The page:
IPLab:Lab 3:Chronic Peptic Ulcer
This 56-year-old white female was admitted to the hospital with a six-year history of epigastric pain and burning. This pain was said to be worse at night and on an empty stomach. The patient reported that the pain was relieved by drinking milk. She had also experienced several episodes of hematemesis and melena since the onset of the pain, the last episode occurring 3 weeks prior to admission. The patient described intermittent episodes of colicky pain in the right upper quadrant and right side of the abdomen, frequently radiating to the back and shoulders and often accompanied by "bilious vomiting." Physical examination was noncontributory except for tenderness in the epigastrium and right upper quadrant. An upper GI series showed changes suggestive of a neoplasm. The patient submitted to an abdominal exploration at which time a partial gastrectomy was performed.
This low-power photomicrograph demonstrates the healing reaction in the base of this ulcer. The base of the ulcer is at the left-hand side of the image and the serosal surface is at the right. Note the fibrous connective tissue within the wall of the stomach and the layer of inflammatory exudate on the surface of the ulcer (arrow).
Alcoholic cirrhosis, chronic obstructive airway disease, chronic renal disease, and hyperparathyroidism or any condition which leads to hypercalcemia (calcium stimulates gastrin production).
- Why is infection with Helicobacter pylori considered to be a significant risk factor for development of peptic ulcers?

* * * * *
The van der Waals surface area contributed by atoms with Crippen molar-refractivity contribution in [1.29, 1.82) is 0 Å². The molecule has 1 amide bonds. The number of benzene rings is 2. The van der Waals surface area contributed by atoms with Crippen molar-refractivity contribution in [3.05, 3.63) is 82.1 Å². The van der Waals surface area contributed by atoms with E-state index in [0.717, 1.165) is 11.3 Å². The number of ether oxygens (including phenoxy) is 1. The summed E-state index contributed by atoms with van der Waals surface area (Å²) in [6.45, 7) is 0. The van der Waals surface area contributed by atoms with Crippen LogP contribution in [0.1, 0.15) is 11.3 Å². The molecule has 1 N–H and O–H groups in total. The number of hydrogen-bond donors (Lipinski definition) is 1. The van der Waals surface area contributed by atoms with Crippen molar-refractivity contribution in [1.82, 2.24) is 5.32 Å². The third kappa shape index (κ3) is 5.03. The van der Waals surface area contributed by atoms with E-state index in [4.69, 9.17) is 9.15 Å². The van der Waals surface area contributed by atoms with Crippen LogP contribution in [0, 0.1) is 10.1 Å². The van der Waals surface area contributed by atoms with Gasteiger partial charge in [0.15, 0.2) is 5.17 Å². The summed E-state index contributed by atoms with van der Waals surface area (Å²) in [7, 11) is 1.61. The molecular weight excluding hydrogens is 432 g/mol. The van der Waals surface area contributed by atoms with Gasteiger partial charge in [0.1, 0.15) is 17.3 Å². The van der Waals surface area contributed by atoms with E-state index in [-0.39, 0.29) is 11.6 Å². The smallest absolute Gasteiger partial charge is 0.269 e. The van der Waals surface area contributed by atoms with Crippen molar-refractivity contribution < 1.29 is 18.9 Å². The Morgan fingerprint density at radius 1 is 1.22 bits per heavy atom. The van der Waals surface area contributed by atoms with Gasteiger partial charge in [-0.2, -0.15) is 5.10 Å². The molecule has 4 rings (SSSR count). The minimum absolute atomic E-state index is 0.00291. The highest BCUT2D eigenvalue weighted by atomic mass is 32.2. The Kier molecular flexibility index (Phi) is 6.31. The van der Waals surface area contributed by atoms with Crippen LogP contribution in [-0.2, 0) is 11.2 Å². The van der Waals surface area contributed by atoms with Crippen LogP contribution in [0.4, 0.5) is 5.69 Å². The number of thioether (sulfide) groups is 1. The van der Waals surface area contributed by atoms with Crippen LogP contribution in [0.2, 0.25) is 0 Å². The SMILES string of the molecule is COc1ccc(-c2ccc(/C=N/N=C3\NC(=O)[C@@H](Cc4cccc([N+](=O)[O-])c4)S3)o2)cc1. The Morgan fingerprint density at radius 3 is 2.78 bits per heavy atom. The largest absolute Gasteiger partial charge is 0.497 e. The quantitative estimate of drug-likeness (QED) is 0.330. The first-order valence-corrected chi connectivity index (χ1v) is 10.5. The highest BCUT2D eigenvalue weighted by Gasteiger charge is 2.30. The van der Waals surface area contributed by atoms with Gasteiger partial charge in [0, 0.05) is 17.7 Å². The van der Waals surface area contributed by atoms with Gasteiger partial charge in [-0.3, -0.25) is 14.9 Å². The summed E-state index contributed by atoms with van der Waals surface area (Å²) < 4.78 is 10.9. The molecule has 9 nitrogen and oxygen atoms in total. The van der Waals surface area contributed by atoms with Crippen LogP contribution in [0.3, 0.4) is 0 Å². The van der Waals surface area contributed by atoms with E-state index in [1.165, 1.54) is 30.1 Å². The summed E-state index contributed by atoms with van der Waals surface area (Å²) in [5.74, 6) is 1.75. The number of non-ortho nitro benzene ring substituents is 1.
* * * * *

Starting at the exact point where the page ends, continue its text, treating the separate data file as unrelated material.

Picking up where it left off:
H. pylori is found in 90-100% of cases. It is thought that the H. pylori produce urease, leading to ammonia production and that they also produce a protease that breaks down glycoproteins in the mucus which forms the protective coat on the gastric mucosa.
The base of this chronic ulcer has a granulomatous inflammatory reaction composed of lymphocytes, macrophages, fibroblasts, and endothelial cells. This is in contrast to the acute inflammatory reaction at the surface of the ulcer due to irritation from the acid and gastric contents.
- Laine L. Upper Gastrointestinal Bleeding Due to a Peptic Ulcer. NEJM 2016 June 22; 374: 2367-2376.
Hematemesis is the vomiting of blood.
Melena is the passage of digested blood in the feces.
Colicky pain is an intermittent abdominal pain.
Bilious vomitus is vomitus which contains bile.
An upper GI series is a series of barium-aided radiographs involving the esophagus, stomach, and duodenum.
Cirrhosis is a liver disease characterized by necrosis, fibrosis, loss of normal liver architecture, and hyperplastic nodules.
Hypercalcemia is the state of having increased levels of calcium in the blood.
The normal fibrinogen level is 184 to 412 mg/dL.